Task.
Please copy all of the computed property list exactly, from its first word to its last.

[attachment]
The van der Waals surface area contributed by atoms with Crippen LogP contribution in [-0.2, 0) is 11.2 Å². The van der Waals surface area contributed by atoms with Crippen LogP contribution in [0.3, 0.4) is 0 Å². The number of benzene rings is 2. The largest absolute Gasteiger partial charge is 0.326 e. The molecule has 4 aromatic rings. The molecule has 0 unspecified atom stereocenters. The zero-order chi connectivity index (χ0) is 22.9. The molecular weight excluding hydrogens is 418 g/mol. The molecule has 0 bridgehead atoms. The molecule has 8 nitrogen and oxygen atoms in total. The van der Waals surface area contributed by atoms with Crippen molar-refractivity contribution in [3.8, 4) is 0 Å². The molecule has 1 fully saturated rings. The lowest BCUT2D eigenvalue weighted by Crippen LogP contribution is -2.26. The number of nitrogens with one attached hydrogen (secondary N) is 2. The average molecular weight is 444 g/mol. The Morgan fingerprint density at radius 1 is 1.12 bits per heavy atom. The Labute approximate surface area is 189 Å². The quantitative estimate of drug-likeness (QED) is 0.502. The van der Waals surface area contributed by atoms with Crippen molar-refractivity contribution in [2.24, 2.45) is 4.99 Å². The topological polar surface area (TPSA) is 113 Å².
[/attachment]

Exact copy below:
The van der Waals surface area contributed by atoms with Crippen LogP contribution in [-0.2, 0) is 11.2 Å². The van der Waals surface area contributed by atoms with Crippen LogP contribution in [0.3, 0.4) is 0 Å². The number of benzene rings is 2. The largest absolute Gasteiger partial charge is 0.326 e. The molecule has 4 aromatic rings. The molecule has 0 unspecified atom stereocenters. The zero-order chi connectivity index (χ0) is 22.9. The molecular weight excluding hydrogens is 418 g/mol. The molecule has 0 bridgehead atoms. The molecule has 8 nitrogen and oxygen atoms in total. The van der Waals surface area contributed by atoms with Crippen molar-refractivity contribution in [3.8, 4) is 0 Å². The molecule has 1 fully saturated rings. The lowest BCUT2D eigenvalue weighted by Crippen LogP contribution is -2.26. The number of nitrogens with one attached hydrogen (secondary N) is 2. The average molecular weight is 444 g/mol. The Morgan fingerprint density at radius 1 is 1.12 bits per heavy atom. The Labute approximate surface area is 189 Å². The quantitative estimate of drug-likeness (QED) is 0.502. The van der Waals surface area contributed by atoms with Crippen molar-refractivity contribution in [2.24, 2.45) is 4.99 Å². The topological polar surface area (TPSA) is 113 Å².